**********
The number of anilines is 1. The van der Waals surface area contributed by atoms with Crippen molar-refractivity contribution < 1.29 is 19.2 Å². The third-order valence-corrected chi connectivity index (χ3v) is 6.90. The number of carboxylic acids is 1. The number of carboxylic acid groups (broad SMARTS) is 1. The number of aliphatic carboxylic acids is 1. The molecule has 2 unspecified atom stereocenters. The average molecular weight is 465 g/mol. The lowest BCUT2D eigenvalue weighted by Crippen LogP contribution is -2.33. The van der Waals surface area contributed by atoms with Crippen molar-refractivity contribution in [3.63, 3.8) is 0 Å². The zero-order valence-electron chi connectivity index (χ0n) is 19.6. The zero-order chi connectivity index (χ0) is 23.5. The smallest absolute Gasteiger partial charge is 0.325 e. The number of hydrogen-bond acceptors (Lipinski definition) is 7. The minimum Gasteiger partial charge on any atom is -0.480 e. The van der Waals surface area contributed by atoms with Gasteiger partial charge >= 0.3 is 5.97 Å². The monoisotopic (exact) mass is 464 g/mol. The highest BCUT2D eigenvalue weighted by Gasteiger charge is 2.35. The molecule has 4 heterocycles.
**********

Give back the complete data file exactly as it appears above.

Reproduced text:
The number of anilines is 1. The van der Waals surface area contributed by atoms with Crippen molar-refractivity contribution < 1.29 is 19.2 Å². The third-order valence-corrected chi connectivity index (χ3v) is 6.90. The number of carboxylic acids is 1. The number of carboxylic acid groups (broad SMARTS) is 1. The number of aliphatic carboxylic acids is 1. The molecule has 2 unspecified atom stereocenters. The average molecular weight is 465 g/mol. The lowest BCUT2D eigenvalue weighted by Crippen LogP contribution is -2.33. The van der Waals surface area contributed by atoms with Crippen molar-refractivity contribution in [3.63, 3.8) is 0 Å². The zero-order valence-electron chi connectivity index (χ0n) is 19.6. The zero-order chi connectivity index (χ0) is 23.5. The smallest absolute Gasteiger partial charge is 0.325 e. The number of hydrogen-bond acceptors (Lipinski definition) is 7. The minimum Gasteiger partial charge on any atom is -0.480 e. The van der Waals surface area contributed by atoms with Gasteiger partial charge >= 0.3 is 5.97 Å². The monoisotopic (exact) mass is 464 g/mol. The highest BCUT2D eigenvalue weighted by Gasteiger charge is 2.35. The molecule has 4 heterocycles.